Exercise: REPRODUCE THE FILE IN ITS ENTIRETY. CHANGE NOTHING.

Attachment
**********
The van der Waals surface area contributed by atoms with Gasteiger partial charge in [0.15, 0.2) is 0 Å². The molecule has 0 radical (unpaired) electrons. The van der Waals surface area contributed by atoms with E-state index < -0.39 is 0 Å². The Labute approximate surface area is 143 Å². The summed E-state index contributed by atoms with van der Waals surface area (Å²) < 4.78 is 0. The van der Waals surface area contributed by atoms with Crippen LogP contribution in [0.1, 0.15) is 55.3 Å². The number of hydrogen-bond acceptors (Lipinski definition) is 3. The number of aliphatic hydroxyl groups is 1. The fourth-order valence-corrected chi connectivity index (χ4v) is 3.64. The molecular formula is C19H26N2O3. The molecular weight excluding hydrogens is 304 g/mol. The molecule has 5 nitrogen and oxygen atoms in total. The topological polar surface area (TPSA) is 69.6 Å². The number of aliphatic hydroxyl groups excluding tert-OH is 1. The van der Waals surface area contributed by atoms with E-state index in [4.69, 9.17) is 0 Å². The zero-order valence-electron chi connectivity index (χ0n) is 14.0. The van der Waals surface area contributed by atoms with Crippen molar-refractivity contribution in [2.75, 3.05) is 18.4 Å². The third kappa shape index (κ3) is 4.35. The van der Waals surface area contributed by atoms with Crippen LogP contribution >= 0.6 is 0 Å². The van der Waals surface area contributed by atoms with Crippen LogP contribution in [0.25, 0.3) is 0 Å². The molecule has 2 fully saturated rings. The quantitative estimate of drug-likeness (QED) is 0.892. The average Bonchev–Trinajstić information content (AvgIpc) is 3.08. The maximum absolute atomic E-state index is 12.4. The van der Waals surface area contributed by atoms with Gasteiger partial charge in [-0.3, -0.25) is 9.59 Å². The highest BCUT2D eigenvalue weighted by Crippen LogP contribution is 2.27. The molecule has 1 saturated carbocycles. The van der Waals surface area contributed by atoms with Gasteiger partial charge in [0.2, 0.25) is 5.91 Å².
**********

The van der Waals surface area contributed by atoms with Gasteiger partial charge in [0.15, 0.2) is 0 Å². The molecule has 0 radical (unpaired) electrons. The van der Waals surface area contributed by atoms with E-state index < -0.39 is 0 Å². The Labute approximate surface area is 143 Å². The summed E-state index contributed by atoms with van der Waals surface area (Å²) < 4.78 is 0. The van der Waals surface area contributed by atoms with Crippen LogP contribution in [0.1, 0.15) is 55.3 Å². The number of hydrogen-bond acceptors (Lipinski definition) is 3. The number of aliphatic hydroxyl groups is 1. The fourth-order valence-corrected chi connectivity index (χ4v) is 3.64. The molecular formula is C19H26N2O3. The molecular weight excluding hydrogens is 304 g/mol. The molecule has 5 nitrogen and oxygen atoms in total. The topological polar surface area (TPSA) is 69.6 Å². The number of aliphatic hydroxyl groups excluding tert-OH is 1. The van der Waals surface area contributed by atoms with E-state index in [4.69, 9.17) is 0 Å². The zero-order valence-electron chi connectivity index (χ0n) is 14.0. The van der Waals surface area contributed by atoms with Crippen molar-refractivity contribution in [2.75, 3.05) is 18.4 Å². The third kappa shape index (κ3) is 4.35. The van der Waals surface area contributed by atoms with Crippen LogP contribution >= 0.6 is 0 Å². The van der Waals surface area contributed by atoms with Crippen LogP contribution in [0.25, 0.3) is 0 Å². The molecule has 2 fully saturated rings. The quantitative estimate of drug-likeness (QED) is 0.892. The average Bonchev–Trinajstić information content (AvgIpc) is 3.08. The maximum absolute atomic E-state index is 12.4. The van der Waals surface area contributed by atoms with Gasteiger partial charge in [-0.3, -0.25) is 9.59 Å². The highest BCUT2D eigenvalue weighted by Crippen LogP contribution is 2.27. The molecule has 1 saturated carbocycles. The van der Waals surface area contributed by atoms with Gasteiger partial charge in [0.2, 0.25) is 5.91 Å².